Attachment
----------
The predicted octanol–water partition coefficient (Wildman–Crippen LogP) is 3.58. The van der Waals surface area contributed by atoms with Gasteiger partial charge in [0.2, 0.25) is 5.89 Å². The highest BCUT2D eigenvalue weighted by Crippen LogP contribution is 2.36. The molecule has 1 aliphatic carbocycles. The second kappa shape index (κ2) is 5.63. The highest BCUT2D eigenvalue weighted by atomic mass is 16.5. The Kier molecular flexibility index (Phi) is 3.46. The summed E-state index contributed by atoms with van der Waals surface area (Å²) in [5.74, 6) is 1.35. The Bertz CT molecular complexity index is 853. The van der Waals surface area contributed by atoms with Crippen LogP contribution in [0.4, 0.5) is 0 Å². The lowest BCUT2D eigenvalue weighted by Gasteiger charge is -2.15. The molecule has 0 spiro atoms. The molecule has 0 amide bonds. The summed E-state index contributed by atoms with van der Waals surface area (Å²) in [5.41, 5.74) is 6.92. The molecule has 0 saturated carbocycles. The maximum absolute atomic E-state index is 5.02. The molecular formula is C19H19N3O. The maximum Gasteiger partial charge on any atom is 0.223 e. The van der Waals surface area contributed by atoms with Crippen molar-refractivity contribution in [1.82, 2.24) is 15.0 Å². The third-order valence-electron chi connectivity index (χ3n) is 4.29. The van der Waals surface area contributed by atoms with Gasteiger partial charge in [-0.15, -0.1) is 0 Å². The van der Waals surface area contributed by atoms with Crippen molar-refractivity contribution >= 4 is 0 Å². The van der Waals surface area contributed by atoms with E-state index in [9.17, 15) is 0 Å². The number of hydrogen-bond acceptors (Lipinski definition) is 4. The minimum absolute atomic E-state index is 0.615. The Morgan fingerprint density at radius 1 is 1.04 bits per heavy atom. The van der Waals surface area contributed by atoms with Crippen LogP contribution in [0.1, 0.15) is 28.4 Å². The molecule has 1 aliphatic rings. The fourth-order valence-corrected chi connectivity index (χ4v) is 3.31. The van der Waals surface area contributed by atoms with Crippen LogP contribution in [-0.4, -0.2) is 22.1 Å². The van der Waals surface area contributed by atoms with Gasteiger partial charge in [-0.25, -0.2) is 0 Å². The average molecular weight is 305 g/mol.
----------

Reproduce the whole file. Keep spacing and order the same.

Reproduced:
The predicted octanol–water partition coefficient (Wildman–Crippen LogP) is 3.58. The van der Waals surface area contributed by atoms with Gasteiger partial charge in [0.2, 0.25) is 5.89 Å². The highest BCUT2D eigenvalue weighted by Crippen LogP contribution is 2.36. The molecule has 1 aliphatic carbocycles. The second kappa shape index (κ2) is 5.63. The highest BCUT2D eigenvalue weighted by atomic mass is 16.5. The Kier molecular flexibility index (Phi) is 3.46. The summed E-state index contributed by atoms with van der Waals surface area (Å²) in [5.74, 6) is 1.35. The Bertz CT molecular complexity index is 853. The van der Waals surface area contributed by atoms with Crippen LogP contribution in [0.4, 0.5) is 0 Å². The lowest BCUT2D eigenvalue weighted by Gasteiger charge is -2.15. The molecule has 0 spiro atoms. The molecule has 0 amide bonds. The summed E-state index contributed by atoms with van der Waals surface area (Å²) in [5.41, 5.74) is 6.92. The molecule has 0 saturated carbocycles. The maximum absolute atomic E-state index is 5.02. The molecular formula is C19H19N3O. The maximum Gasteiger partial charge on any atom is 0.223 e. The van der Waals surface area contributed by atoms with Crippen molar-refractivity contribution in [1.82, 2.24) is 15.0 Å². The third-order valence-electron chi connectivity index (χ3n) is 4.29. The van der Waals surface area contributed by atoms with Gasteiger partial charge in [-0.15, -0.1) is 0 Å². The van der Waals surface area contributed by atoms with Crippen molar-refractivity contribution >= 4 is 0 Å². The van der Waals surface area contributed by atoms with E-state index in [9.17, 15) is 0 Å². The number of hydrogen-bond acceptors (Lipinski definition) is 4. The minimum absolute atomic E-state index is 0.615. The Morgan fingerprint density at radius 1 is 1.04 bits per heavy atom. The van der Waals surface area contributed by atoms with Crippen LogP contribution in [0.1, 0.15) is 28.4 Å². The molecule has 1 aliphatic rings. The fourth-order valence-corrected chi connectivity index (χ4v) is 3.31. The van der Waals surface area contributed by atoms with Crippen LogP contribution in [-0.4, -0.2) is 22.1 Å². The van der Waals surface area contributed by atoms with Gasteiger partial charge in [-0.25, -0.2) is 0 Å². The average molecular weight is 305 g/mol.